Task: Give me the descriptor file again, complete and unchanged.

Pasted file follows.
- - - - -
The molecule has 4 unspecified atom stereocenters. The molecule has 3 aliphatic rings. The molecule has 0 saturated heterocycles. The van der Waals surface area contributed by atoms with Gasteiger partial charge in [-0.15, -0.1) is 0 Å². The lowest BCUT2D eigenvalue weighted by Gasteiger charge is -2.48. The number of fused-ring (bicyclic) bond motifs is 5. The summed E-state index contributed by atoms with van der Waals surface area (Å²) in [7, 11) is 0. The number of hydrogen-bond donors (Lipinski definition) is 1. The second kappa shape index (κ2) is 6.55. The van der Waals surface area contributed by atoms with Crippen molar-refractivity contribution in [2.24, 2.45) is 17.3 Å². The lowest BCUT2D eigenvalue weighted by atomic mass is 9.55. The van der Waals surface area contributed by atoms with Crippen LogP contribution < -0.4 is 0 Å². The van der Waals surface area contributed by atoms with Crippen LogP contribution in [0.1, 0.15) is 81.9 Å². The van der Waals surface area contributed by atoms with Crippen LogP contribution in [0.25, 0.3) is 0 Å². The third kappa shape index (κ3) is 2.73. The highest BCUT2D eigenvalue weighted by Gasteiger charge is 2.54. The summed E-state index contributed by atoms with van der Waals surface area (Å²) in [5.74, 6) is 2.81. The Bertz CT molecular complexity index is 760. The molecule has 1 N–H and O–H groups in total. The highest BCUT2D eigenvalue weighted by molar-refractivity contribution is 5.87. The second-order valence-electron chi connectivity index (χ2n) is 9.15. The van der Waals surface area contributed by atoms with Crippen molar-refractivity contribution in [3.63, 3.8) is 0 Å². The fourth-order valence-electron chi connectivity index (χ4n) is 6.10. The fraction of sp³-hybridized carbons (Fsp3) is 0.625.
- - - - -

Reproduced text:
The molecule has 4 unspecified atom stereocenters. The molecule has 3 aliphatic rings. The molecule has 0 saturated heterocycles. The van der Waals surface area contributed by atoms with Gasteiger partial charge in [-0.15, -0.1) is 0 Å². The lowest BCUT2D eigenvalue weighted by Gasteiger charge is -2.48. The number of fused-ring (bicyclic) bond motifs is 5. The summed E-state index contributed by atoms with van der Waals surface area (Å²) in [7, 11) is 0. The number of hydrogen-bond donors (Lipinski definition) is 1. The second kappa shape index (κ2) is 6.55. The van der Waals surface area contributed by atoms with Crippen molar-refractivity contribution in [2.24, 2.45) is 17.3 Å². The lowest BCUT2D eigenvalue weighted by atomic mass is 9.55. The van der Waals surface area contributed by atoms with Crippen LogP contribution < -0.4 is 0 Å². The van der Waals surface area contributed by atoms with Crippen LogP contribution in [0.1, 0.15) is 81.9 Å². The van der Waals surface area contributed by atoms with Crippen LogP contribution in [0.25, 0.3) is 0 Å². The third kappa shape index (κ3) is 2.73. The highest BCUT2D eigenvalue weighted by Gasteiger charge is 2.54. The summed E-state index contributed by atoms with van der Waals surface area (Å²) in [5.74, 6) is 2.81. The Bertz CT molecular complexity index is 760. The molecule has 1 N–H and O–H groups in total. The highest BCUT2D eigenvalue weighted by molar-refractivity contribution is 5.87. The second-order valence-electron chi connectivity index (χ2n) is 9.15. The van der Waals surface area contributed by atoms with Crippen molar-refractivity contribution in [3.63, 3.8) is 0 Å². The fourth-order valence-electron chi connectivity index (χ4n) is 6.10. The fraction of sp³-hybridized carbons (Fsp3) is 0.625.